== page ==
For these reasons, the optician who can drive a large mirror directly toward his goal is regarded as something of a wizard. “There probably aren't twenty people in the world who could even attempt a mirror like this,” Rigby said.

The demand for such work was rapidly growing, however. Perkin-Elmer was turning out forty chip-printing mirrors a month, as well as untold numbers of large optical windows for military jets and missiles. And the Department of Defense was planning a new generation of high-performance spy satellites, whose giant mirrors would have to be almost as accurate as the Hubble's. “Part of our mission,” said Rigby, “was to turn the art into a science.”

Rigby's group had figured out a way to use the “pinkie” method and get away with it. Their polishing machine, controlled by a computer reading Montagnino's contour maps, drove a spinning, poker-chip-sized tool over the surface of the glass, varying the dwell time in harmony with the rolling of the hills. In theory, this sure-fingered robot could whip a mirror into shape much faster than the Newtonian method. Rigby's team began using it at the very start of polishing, in August 1980.

Indeed, the robot worked beautifully at first. At the end of each polishing run, lasting several hours to a couple of days, Montagnino's interferograms showed a surface much closer to the perfect hyperboloid. But by November, as the runs grew shorter and the remaining hills more subtle, the vagaries of pitch and polishing compound began to play a larger role in the outcome. Surprises kept popping up: a deep, arcing canyon in the third and fourth quadrants, a turned edge, a mysterious scratch, a little knoll that shifted, unaccountably, from run to run. Progress slowed. “We had to adopt the carpenter's adage: 'Measure twice; cut once,'” said Rigby. “It was horrible. Work all day, work all night—”

“—and then be at your desk the next morning to explain why we weren't finished,” said Smith.

By mid November, Perkin-Elmer's top managers were under intense pressure from NASA. Ronald Reagan had just been elected President, deep budget cuts were predicted, and the Hubble Telescope was gaining a spendthrift's reputation in the press. Four years into the program, the cost estimate had risen from $435 million to $1.1 billion, and yet not a single major component had actually been built.

The reason was largely managerial: NASA had taken the unprecedented step of assigning no contractor overall responsibility for the telescope. Lockheed had been charged with integrating all the major components, but it functioned as a coordinator, not an enforcer. Time after time, components had to be redesigned because changes made by one of the dozens of subcontractors were poorly communicated to others. And with double-digit inflation prevailing in this period, every delay hurt the budget severely.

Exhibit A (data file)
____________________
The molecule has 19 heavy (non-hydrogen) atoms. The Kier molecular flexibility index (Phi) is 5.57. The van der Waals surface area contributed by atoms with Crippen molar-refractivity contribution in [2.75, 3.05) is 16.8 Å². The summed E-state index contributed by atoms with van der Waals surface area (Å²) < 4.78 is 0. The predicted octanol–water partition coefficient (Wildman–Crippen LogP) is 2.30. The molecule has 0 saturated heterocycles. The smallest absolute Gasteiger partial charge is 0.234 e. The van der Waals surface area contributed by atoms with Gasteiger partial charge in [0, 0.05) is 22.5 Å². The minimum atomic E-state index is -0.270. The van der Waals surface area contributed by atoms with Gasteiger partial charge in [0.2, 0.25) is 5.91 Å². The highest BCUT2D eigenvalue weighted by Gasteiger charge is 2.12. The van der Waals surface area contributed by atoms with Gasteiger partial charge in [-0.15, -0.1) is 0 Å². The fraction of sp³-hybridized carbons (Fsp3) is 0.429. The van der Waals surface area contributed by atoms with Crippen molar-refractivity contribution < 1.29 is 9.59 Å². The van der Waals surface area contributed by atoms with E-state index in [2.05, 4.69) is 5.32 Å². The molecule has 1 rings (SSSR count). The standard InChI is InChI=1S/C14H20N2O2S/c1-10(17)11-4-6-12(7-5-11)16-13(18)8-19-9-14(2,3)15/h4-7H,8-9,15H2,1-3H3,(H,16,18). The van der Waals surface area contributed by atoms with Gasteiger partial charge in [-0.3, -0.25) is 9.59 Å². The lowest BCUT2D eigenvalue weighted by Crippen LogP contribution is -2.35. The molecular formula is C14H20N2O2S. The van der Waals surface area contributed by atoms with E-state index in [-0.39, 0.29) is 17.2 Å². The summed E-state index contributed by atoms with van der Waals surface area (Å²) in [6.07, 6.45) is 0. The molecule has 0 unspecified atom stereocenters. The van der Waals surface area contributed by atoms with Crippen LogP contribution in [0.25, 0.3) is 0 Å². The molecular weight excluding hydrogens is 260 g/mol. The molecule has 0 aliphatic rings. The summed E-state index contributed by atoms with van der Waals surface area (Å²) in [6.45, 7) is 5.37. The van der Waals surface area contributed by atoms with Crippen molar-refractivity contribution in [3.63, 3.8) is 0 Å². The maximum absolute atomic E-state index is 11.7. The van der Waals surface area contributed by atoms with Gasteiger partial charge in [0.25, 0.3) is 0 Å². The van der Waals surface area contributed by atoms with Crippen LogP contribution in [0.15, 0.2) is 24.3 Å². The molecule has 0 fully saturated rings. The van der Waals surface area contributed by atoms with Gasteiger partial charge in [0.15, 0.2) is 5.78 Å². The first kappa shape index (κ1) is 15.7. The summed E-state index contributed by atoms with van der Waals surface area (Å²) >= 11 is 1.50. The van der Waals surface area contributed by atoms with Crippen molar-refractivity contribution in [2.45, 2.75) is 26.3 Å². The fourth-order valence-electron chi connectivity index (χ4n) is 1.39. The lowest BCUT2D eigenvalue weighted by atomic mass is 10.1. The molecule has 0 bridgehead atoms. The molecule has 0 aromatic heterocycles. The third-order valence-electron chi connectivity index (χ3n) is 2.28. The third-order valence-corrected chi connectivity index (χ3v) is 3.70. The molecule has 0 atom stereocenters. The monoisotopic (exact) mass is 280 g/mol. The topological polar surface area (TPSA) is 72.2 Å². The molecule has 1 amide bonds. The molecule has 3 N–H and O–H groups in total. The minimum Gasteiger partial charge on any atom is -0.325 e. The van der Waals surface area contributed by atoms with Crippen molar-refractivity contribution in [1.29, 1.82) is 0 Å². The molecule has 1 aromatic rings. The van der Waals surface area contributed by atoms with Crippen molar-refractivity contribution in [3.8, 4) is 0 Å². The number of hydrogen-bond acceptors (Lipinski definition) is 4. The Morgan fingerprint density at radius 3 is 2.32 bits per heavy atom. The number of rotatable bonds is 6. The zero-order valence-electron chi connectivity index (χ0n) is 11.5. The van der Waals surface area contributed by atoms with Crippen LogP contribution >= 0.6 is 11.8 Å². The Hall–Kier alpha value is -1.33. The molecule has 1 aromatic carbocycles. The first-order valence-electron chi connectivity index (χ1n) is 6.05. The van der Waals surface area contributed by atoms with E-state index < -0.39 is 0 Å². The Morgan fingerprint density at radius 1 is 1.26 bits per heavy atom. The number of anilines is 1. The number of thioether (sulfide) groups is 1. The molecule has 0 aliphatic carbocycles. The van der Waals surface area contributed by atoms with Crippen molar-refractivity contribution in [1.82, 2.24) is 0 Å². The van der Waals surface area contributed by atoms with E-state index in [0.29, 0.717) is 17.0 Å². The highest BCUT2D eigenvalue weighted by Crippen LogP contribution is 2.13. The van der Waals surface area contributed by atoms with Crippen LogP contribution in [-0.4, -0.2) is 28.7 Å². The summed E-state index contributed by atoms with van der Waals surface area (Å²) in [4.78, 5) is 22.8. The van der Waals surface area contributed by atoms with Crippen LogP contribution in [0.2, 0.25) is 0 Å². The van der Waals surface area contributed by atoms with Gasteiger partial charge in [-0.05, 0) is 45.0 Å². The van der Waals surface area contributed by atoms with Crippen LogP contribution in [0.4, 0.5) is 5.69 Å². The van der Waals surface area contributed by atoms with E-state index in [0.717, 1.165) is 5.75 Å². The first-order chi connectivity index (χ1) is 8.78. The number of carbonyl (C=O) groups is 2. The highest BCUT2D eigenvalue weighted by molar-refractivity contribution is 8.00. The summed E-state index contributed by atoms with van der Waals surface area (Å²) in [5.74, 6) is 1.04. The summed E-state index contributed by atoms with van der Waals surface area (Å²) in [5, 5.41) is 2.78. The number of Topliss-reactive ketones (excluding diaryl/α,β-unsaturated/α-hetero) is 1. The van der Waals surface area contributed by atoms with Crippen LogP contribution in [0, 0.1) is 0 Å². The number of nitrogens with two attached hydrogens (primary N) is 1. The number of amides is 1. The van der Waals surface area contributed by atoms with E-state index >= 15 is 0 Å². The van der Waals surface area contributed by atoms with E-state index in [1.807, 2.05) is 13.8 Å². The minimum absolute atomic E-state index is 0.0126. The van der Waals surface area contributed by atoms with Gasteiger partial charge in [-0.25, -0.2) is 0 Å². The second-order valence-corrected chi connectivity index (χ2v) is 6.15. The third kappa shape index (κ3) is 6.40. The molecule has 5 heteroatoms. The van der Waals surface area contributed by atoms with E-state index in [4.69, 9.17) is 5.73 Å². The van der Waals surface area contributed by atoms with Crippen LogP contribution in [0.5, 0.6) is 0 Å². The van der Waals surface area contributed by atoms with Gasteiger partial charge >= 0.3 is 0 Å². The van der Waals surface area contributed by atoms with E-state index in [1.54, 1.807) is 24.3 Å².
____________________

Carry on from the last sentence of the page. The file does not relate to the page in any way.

A master optician can't be hurried, however. He needs time to hone his intuition, to try his hunches—even, in Rigby's case, to pray. Rigby did not take kindly to pressure from management, particularly when it came from people who were ignorant of the details.

“I thought this polishing was supposed to be automatic,” a high-level manager said to Rigby at a low point in December 1980. “Can't you speed it up?”

“Get off our backs!” replied Rigby. “If you'd leave us alone, we could probably finish in half the time.”

Another thing that worried the managers was Eastman Kodak. Its mirror, being polished by the Newtonian method, seemed to be coming along nicely, and in fact was ahead of Perkin-Elmer's. Although Kodak's was intended as a spare, there was a real possibility, given the current fiscal climate, that if Kodak finished first, NASA would order its mirror coated and flown in the telescope instead.

Late in December, word came that Kodak had indeed reached spec. Some members of the Perkin-Elmer team panicked, but not Rigby. “Kodak's test results hadn't been confirmed,” he told me. “And when we checked, sure enough, we discovered their method wasn't sampling all the error on the surface.”

Not only was Kodak's mirror far from spec, but its test method required so much revision that NASA decided to put the mirror on hold for a while. Suddenly, Rigby had the field to himself.

As winter deepened, however, his team's progress became painfully slow. Sometimes they took more than a week to remove a millionth of an inch of glass. Nevertheless, Perkin-Elmer's management began holding out hope that the mirror would be finished by April. That was the month they would present Perkin-Elmer's bid for the Solar Optical Telescope. They needed all the impressive feats they could muster for that occasion. “Our chief competitor is Hughes Aerospace, in California,” explained one employee. “Guess who else is from California!” He meant President Reagan.

In February, Rigby faced an excruciating dilemma. The mirror's overall shape, called the “figure,” was nearly perfect: all it needed was a bit of edge work with the smallest of tools. A single polishing run might bring it within spec. But superimposed on the figure were tiny peaks and valleys that had to be brought within their own, separate spec called the “smoothness” factor. This, too, could be done in a single run—but only with a large tool and a different stroke. “The question was, should we smooth first, or go for the figure and smooth later?” said Rigby.